Queen bees: how honey co-ops help Afghan women take control
The video : 1min56
In the mountainous central province of Bamiyan, one of the country’s least developed but most liberal regions, beekeeping complements its only other commercial crop, potatoes, and gives rural women the chance to become entrepreneurs.
Cooperatives in Afghanistan were banned for a number of years and were allowed again only 15 years ago, according to the International Co-operative Alliance based in Brussels, Belgium.
« Since then more than 3,000 co-operatives were re-registered, » the ICA noted. « However, many one these are not familiar with co-operative values and principles and also need support for capacity building. »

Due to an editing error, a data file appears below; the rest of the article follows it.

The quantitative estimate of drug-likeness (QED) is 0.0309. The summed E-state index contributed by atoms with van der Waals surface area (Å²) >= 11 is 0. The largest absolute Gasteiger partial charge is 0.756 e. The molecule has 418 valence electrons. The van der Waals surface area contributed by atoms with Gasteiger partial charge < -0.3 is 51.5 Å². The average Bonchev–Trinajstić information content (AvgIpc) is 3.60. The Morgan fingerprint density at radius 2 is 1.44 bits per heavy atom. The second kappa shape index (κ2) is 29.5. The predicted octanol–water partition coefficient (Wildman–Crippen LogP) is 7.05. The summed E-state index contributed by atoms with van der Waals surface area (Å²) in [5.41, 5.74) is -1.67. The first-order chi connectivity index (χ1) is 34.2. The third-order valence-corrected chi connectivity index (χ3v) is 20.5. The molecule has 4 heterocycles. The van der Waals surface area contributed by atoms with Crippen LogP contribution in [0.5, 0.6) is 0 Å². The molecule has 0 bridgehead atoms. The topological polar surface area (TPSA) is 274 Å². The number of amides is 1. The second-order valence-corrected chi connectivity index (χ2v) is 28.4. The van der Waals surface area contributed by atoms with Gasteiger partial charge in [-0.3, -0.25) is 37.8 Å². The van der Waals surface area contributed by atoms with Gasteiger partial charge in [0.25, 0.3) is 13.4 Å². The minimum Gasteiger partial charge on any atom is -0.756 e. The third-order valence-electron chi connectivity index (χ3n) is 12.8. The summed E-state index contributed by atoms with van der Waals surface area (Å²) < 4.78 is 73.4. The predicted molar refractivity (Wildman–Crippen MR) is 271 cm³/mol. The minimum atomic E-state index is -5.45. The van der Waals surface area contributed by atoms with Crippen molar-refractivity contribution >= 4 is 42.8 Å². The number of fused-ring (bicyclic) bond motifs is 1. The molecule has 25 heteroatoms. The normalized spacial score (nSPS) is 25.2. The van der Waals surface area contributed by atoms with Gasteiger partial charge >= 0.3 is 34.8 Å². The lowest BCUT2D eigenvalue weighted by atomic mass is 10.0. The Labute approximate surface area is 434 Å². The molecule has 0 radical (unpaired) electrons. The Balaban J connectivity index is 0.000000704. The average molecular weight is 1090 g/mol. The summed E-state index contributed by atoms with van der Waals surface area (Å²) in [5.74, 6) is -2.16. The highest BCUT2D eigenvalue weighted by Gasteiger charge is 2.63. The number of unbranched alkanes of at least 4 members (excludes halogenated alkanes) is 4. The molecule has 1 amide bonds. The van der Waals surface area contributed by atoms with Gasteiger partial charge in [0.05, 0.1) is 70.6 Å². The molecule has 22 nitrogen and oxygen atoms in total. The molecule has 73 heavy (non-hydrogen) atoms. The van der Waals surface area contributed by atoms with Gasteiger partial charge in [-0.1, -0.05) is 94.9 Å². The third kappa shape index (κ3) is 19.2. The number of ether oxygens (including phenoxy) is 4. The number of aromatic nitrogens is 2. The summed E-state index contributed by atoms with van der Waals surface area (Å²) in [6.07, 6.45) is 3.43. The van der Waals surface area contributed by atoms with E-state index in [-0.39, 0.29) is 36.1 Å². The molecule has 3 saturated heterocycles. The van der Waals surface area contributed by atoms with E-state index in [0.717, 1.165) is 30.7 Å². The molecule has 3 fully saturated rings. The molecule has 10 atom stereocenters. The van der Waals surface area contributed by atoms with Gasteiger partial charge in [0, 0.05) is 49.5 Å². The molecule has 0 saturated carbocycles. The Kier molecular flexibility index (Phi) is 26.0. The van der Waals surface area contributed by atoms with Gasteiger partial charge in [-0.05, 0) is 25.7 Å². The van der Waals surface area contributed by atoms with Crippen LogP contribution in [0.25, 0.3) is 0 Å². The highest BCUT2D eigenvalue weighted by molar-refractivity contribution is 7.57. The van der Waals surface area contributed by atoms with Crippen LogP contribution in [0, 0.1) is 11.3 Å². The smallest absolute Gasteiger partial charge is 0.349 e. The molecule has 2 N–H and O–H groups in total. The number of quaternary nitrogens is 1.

The cooperative beekeeping industry is an example of how co-ops can transform the lives of people with limited access to resources — those who have historically been unable to create entrepreneurial ventures. As new worker co-ops continue to redefine the cooperative movement, through platform co-ops, cabby-owned taxi cooperatives, artist co-ops, freelancer collectives and more, co-ops are increasingly being used as a tool to empower underserved communities and create an equitable and sustainable economy that works for all. (Article of Shareable.